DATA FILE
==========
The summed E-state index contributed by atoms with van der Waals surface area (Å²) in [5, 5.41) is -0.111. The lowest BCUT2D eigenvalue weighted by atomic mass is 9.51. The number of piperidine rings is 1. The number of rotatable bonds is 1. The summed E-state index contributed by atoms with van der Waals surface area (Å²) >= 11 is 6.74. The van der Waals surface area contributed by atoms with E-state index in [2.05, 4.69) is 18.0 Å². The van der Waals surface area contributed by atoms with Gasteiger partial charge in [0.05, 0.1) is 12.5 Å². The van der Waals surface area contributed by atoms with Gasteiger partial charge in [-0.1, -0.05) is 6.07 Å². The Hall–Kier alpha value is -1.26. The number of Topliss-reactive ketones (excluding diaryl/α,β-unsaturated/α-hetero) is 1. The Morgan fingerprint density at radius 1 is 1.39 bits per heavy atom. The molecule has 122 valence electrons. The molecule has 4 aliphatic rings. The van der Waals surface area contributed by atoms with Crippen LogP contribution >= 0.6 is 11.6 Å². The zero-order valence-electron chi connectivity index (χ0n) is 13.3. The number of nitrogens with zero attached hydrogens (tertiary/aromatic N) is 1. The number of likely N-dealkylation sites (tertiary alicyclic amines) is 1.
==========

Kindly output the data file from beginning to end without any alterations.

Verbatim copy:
The summed E-state index contributed by atoms with van der Waals surface area (Å²) in [5, 5.41) is -0.111. The lowest BCUT2D eigenvalue weighted by atomic mass is 9.51. The number of piperidine rings is 1. The number of rotatable bonds is 1. The summed E-state index contributed by atoms with van der Waals surface area (Å²) >= 11 is 6.74. The van der Waals surface area contributed by atoms with E-state index in [2.05, 4.69) is 18.0 Å². The van der Waals surface area contributed by atoms with Gasteiger partial charge in [0.05, 0.1) is 12.5 Å². The van der Waals surface area contributed by atoms with Gasteiger partial charge in [-0.1, -0.05) is 6.07 Å². The Hall–Kier alpha value is -1.26. The number of Topliss-reactive ketones (excluding diaryl/α,β-unsaturated/α-hetero) is 1. The Morgan fingerprint density at radius 1 is 1.39 bits per heavy atom. The molecule has 122 valence electrons. The molecule has 4 aliphatic rings. The van der Waals surface area contributed by atoms with Crippen LogP contribution >= 0.6 is 11.6 Å². The zero-order valence-electron chi connectivity index (χ0n) is 13.3. The number of nitrogens with zero attached hydrogens (tertiary/aromatic N) is 1. The number of likely N-dealkylation sites (tertiary alicyclic amines) is 1.